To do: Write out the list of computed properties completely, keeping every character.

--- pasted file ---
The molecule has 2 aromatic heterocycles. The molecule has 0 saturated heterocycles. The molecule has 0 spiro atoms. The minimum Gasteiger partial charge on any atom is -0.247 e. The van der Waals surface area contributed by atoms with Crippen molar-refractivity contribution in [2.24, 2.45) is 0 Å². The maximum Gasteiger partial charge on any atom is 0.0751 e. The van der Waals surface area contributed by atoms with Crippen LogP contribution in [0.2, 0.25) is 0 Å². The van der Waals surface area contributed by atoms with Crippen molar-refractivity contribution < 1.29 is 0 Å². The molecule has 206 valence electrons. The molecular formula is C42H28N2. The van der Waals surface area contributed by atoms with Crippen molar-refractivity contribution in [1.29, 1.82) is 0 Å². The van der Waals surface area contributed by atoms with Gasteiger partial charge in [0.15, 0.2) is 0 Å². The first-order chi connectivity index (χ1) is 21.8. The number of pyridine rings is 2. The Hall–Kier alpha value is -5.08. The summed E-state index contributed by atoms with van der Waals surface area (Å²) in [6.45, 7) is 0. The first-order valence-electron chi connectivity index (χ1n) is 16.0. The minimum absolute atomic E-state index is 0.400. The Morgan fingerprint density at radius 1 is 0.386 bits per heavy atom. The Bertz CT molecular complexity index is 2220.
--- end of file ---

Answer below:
The molecule has 2 aromatic heterocycles. The molecule has 0 saturated heterocycles. The molecule has 0 spiro atoms. The minimum Gasteiger partial charge on any atom is -0.247 e. The van der Waals surface area contributed by atoms with Crippen molar-refractivity contribution in [2.24, 2.45) is 0 Å². The maximum Gasteiger partial charge on any atom is 0.0751 e. The van der Waals surface area contributed by atoms with Crippen LogP contribution in [0.2, 0.25) is 0 Å². The van der Waals surface area contributed by atoms with Crippen molar-refractivity contribution < 1.29 is 0 Å². The molecule has 206 valence electrons. The molecular formula is C42H28N2. The van der Waals surface area contributed by atoms with Crippen molar-refractivity contribution in [1.29, 1.82) is 0 Å². The van der Waals surface area contributed by atoms with Gasteiger partial charge in [0.15, 0.2) is 0 Å². The first-order chi connectivity index (χ1) is 21.8. The number of pyridine rings is 2. The Hall–Kier alpha value is -5.08. The summed E-state index contributed by atoms with van der Waals surface area (Å²) in [6.45, 7) is 0. The first-order valence-electron chi connectivity index (χ1n) is 16.0. The minimum absolute atomic E-state index is 0.400. The Morgan fingerprint density at radius 1 is 0.386 bits per heavy atom. The Bertz CT molecular complexity index is 2220.